The loss of free time – and what you used to spend it on

When a person moves from school life to work life, one of the biggest changes is a large reduction in the amount of free time available.  When in university or college, students (provided they are not in the more rigorous fields) tend to have the free time to pursue hobbies outside of school.  It may seem like a waste, but I believe these things are extremely important.  Hobbies teach side skills, give exposure to subjects you may not have found otherwise, introduce friends that you would have not been met otherwise, and play a role in defining your interests.

Interest in technology may have come from tinkering with one’s computer.  Interest in image editing or design may have come from touching up pictures of friends or making silly alterations for laughs.  Interest in movies or games may have come from hanging out with friends that have those hobbies.  The list goes on, but the point is that having a large amount of free time opens up the opportunity to do things that may spark interests and skills that you wouldn’t have learned otherwise.  This is something that I took for granted until I started working.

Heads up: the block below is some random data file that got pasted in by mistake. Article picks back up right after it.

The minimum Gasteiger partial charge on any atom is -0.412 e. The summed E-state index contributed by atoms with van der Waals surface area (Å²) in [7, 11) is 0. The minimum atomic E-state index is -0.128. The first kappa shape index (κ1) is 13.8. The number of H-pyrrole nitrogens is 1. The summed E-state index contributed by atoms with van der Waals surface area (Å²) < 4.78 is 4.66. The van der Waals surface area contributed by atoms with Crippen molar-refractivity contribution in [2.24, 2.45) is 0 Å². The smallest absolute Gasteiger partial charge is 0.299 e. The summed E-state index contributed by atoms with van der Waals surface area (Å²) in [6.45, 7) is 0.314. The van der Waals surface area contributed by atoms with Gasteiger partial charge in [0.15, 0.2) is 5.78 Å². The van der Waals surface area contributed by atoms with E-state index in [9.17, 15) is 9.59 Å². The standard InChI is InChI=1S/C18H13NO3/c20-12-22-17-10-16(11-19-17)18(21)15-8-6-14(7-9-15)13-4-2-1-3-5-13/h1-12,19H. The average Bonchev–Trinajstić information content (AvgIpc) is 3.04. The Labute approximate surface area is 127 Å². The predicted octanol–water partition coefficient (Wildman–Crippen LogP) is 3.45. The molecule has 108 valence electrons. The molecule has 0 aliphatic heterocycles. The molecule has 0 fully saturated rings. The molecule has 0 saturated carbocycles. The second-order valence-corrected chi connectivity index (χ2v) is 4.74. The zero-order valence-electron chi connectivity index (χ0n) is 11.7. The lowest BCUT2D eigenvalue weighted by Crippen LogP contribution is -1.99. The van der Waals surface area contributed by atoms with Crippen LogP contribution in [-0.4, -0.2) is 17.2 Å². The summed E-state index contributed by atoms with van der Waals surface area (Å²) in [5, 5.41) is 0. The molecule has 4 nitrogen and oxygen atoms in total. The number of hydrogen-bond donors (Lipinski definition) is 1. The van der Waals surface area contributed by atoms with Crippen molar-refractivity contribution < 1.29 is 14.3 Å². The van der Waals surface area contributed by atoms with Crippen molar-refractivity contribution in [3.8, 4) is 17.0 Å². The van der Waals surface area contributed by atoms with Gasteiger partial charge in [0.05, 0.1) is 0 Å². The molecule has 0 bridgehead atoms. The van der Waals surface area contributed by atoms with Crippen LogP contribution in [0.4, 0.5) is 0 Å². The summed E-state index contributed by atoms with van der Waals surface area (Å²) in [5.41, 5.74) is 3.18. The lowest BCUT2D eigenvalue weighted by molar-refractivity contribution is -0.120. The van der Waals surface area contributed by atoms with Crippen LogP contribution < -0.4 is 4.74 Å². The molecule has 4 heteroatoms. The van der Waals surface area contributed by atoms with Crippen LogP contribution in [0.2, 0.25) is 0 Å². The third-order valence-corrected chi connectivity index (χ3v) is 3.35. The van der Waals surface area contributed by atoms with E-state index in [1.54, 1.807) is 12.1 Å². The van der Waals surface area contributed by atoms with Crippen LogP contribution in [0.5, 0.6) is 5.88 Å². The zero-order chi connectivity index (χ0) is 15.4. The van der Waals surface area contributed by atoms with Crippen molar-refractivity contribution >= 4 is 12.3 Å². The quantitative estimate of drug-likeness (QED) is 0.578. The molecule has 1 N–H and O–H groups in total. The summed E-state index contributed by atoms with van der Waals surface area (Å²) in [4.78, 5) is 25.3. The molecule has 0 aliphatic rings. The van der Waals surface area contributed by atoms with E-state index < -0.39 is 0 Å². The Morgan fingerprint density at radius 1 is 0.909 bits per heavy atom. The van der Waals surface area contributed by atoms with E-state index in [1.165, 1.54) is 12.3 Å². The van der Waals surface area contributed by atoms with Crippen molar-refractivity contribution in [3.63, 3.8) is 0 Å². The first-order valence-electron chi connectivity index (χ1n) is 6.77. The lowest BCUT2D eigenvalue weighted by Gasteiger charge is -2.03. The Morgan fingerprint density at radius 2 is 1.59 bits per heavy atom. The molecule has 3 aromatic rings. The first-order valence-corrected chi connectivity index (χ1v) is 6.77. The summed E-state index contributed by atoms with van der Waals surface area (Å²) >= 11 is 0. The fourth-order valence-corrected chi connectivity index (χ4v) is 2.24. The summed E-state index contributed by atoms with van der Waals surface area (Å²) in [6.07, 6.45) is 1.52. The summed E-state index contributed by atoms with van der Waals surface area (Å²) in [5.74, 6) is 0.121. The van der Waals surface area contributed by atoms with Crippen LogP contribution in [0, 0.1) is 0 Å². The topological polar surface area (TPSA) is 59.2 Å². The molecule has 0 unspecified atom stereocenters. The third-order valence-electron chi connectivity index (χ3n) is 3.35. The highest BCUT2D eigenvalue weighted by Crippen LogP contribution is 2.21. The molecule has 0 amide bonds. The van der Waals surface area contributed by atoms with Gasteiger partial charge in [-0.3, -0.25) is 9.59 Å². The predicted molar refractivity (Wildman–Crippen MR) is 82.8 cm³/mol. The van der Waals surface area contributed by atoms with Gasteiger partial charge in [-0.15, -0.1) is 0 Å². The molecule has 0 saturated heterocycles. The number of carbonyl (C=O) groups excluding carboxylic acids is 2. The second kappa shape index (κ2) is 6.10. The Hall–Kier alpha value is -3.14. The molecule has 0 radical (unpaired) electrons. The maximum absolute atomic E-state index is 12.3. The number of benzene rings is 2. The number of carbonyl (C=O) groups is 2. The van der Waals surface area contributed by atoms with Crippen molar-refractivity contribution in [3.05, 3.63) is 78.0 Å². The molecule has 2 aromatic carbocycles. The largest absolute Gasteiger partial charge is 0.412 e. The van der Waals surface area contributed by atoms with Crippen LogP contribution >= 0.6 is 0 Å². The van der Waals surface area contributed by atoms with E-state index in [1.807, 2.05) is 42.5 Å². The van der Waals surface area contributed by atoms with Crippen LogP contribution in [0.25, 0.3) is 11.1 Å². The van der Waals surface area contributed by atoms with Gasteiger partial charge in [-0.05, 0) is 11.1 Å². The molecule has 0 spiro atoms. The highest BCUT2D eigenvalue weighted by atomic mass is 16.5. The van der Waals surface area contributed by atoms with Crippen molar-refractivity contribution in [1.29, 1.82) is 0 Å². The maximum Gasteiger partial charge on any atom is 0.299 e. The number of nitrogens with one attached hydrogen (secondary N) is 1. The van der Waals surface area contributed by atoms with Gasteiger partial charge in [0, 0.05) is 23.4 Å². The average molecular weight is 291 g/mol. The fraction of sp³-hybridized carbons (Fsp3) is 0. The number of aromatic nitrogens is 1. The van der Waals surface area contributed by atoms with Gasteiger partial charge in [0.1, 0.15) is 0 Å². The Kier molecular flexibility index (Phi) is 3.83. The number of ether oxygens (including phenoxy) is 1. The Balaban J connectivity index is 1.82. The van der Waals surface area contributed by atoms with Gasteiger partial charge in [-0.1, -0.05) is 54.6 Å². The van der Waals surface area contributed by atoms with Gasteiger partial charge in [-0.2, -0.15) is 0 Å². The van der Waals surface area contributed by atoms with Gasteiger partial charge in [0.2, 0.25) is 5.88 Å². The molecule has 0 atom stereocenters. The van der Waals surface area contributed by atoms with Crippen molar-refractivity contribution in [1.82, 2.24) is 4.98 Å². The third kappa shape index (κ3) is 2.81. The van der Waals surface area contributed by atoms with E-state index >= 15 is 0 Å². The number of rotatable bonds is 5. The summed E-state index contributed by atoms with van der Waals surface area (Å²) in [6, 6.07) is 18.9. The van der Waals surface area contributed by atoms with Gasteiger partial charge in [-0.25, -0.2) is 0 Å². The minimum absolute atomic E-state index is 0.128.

I think free time can be summed up into two very general categories:

Total free time = Time spent unwinding + Time spent pursuing interests

The two categories may blend together a little, but try thinking about it this way:

  1. Time spent unwinding involves doing something you already know is rewarding.
  2. Time spent pursuing an interest involves doing something that may eventually be rewarding.  This may be something new you are trying out, or a longer project whose end result may be rewarding.

The former is instant gratification, and a good way to relax from the stresses of the day.  The latter is what you might do after you’ve taken some time to relax.  A large amount of free time allows for both types of activities, but when working, unwinding takes priority, and you become less willing to risk “wasting” time on something that you are not guaranteed to enjoy.